What does this mean?
It means that, for this particular deal, the Trust was able to borrow sufficient funds (in this case from the Local Authority). It means that the cost to the Trust in re-procuring the services to run the hospital for the remaining years of the PFI, together with paying off the private sector for their contractual loss of profit, was £67m less than the cost of continuing to pay the PFI unitary charge.
To put all this in context, according to HM Treasury, the capital cost of the hospital was originally £54.1m.
The Trust Chief Executive called the hospital a “fantastic facility” that could never have been built without PFI. Nevertheless, the PFI was not seen as offering value for money in the current climate. Northumbria NHS Trust are to be congratulated for assessing their options and to have negotiated their way into a significant saving. It has taken them two years to do so.
Is this a model that other NHS Trusts and Local Authorities can follow? Unfortunately not all PFI contracts allow for voluntary termination. In addition, the compensation provisions vary, making termination more or less attractive.
And, crucially, not all PFI contracts are a bad deal for the public sector.
It is true that many PFI contracts have proved expensive, particularly the earlier deals. However, over time, the Treasury refined the standard form of PFI contracts. Mistakes were rectified, the imbalance between amount paid and the risks transferred was addressed.
The later PFI deals were a vast improvement on the earlier incarnations. If we look at later deals, in particular those done in Scotland, PFI was cut down to design, build and maintain. The provision of soft services (cleaning, equipment, catering, portering etc.) was generally outside the PFI. In our desire to rectify the wrongs of early deals we should not be blind to the fact that later deals provided a competitive procurement avenue. We should not throw out the baby with the bathwater.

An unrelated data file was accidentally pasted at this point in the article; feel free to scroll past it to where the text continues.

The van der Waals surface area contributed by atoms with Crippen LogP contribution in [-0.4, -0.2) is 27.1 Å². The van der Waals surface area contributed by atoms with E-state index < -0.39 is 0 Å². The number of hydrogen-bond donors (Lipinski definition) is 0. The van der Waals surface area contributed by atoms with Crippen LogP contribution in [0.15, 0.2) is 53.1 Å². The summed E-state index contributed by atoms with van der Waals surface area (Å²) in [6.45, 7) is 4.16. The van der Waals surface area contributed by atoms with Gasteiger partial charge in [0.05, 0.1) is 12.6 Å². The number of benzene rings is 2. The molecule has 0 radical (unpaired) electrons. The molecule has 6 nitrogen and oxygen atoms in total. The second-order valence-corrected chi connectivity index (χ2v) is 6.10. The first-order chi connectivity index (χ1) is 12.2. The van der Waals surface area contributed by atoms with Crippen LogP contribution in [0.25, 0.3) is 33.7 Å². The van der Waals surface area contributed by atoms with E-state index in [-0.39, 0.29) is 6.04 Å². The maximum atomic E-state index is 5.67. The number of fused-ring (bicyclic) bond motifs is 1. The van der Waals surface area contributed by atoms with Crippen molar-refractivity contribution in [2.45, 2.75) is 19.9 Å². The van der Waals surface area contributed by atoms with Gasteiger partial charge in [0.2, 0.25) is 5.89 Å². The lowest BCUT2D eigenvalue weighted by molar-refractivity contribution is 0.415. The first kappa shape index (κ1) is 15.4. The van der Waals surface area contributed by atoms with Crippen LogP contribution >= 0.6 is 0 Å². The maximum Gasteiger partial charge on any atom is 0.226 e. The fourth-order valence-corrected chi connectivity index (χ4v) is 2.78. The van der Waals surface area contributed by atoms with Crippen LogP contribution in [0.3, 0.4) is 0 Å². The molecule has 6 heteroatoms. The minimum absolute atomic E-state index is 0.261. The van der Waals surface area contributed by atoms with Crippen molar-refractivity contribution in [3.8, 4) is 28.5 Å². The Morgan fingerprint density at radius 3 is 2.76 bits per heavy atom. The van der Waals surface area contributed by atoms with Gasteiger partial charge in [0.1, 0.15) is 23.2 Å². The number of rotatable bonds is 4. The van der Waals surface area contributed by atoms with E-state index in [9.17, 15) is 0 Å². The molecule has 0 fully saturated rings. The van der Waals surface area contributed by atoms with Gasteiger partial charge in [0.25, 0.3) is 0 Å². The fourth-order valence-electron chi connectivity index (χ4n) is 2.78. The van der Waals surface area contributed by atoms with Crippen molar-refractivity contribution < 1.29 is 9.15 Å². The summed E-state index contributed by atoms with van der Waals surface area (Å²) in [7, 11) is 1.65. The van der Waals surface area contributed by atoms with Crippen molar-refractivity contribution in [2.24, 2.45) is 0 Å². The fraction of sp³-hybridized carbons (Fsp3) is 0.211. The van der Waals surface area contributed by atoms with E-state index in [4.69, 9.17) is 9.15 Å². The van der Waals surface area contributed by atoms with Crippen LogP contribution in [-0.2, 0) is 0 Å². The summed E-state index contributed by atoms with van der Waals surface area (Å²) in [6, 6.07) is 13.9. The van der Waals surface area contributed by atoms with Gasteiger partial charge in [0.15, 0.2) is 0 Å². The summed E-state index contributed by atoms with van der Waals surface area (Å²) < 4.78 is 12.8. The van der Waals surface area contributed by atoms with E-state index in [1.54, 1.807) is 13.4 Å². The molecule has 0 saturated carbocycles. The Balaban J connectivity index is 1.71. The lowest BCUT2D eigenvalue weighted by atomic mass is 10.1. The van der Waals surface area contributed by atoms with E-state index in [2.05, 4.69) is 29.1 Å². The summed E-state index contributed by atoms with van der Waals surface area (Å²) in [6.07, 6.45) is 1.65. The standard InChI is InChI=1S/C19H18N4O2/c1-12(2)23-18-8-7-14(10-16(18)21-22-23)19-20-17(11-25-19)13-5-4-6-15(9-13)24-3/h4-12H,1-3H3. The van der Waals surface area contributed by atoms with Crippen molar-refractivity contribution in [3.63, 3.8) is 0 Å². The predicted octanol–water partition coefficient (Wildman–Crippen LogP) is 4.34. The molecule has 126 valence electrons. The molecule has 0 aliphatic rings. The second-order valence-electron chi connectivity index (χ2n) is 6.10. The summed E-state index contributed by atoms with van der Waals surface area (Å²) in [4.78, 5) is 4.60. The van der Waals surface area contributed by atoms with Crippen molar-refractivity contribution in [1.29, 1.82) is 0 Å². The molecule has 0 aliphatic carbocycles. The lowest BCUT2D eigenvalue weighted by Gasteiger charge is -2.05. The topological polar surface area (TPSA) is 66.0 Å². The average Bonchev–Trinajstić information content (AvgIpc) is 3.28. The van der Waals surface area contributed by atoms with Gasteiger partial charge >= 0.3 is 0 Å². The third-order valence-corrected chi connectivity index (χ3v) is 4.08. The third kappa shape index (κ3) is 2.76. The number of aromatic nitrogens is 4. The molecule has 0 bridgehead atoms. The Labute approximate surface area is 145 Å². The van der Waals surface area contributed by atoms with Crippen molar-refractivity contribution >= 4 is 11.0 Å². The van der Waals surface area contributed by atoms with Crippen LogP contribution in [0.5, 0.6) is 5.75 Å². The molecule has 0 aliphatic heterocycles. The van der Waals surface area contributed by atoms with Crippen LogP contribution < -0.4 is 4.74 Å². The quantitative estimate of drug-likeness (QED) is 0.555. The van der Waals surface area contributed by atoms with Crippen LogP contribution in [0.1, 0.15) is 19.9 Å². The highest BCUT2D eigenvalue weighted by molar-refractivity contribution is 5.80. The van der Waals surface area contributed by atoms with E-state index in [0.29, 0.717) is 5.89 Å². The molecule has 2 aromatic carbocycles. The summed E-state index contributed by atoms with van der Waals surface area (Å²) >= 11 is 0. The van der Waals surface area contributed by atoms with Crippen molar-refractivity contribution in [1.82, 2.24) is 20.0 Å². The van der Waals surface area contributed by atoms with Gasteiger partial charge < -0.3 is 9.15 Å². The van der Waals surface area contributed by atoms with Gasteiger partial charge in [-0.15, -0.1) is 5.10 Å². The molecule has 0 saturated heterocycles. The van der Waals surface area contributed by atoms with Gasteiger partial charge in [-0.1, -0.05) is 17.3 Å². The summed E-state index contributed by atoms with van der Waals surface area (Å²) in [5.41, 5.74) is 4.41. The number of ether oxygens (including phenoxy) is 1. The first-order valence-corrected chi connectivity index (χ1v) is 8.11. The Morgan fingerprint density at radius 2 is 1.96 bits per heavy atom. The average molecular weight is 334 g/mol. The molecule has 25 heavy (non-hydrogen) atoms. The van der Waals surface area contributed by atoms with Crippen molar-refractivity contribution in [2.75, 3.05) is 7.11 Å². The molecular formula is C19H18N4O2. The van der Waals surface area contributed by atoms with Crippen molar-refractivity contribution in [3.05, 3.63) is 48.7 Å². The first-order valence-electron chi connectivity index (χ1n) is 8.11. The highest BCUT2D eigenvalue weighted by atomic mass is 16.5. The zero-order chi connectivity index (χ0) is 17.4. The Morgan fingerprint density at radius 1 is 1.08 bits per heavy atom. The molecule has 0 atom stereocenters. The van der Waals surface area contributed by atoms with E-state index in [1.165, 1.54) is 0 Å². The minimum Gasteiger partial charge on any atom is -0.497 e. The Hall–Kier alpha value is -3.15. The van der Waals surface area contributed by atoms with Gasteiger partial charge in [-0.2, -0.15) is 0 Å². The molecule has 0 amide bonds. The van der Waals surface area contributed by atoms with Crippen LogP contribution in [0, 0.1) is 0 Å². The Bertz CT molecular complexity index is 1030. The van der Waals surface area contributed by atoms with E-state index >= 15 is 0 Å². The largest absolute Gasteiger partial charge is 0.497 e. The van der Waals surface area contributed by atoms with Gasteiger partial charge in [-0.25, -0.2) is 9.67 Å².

What should a Trust (or Local Authority) do?
An Authority should be aware of the the difference between the costs of the PFI to the contract term, and the costs of running the facility under self-procurement. An Authority should also assess whether the contract can be terminated, and the amount of compensation payable. If the procurement saving is greater than the compensation payable, then the Authority should seriously consider its options.
Importantly, however, PFI contracts contain variation provisions. This means that the Authority has rights to change the contract. In many cases, significant savings can be made in this way. In assessing value for money, therefore, Authorities need to conduct a full review of their PFI contracts.
PFI contracts are complex and, to date, much of the experience and expertise has sat on the other side of the table. It’s different now. We would urge Authorities to seek expert advice and develop a plan for their PFIs. If value is already being achieved, that’s great. If not, then there is work to be done.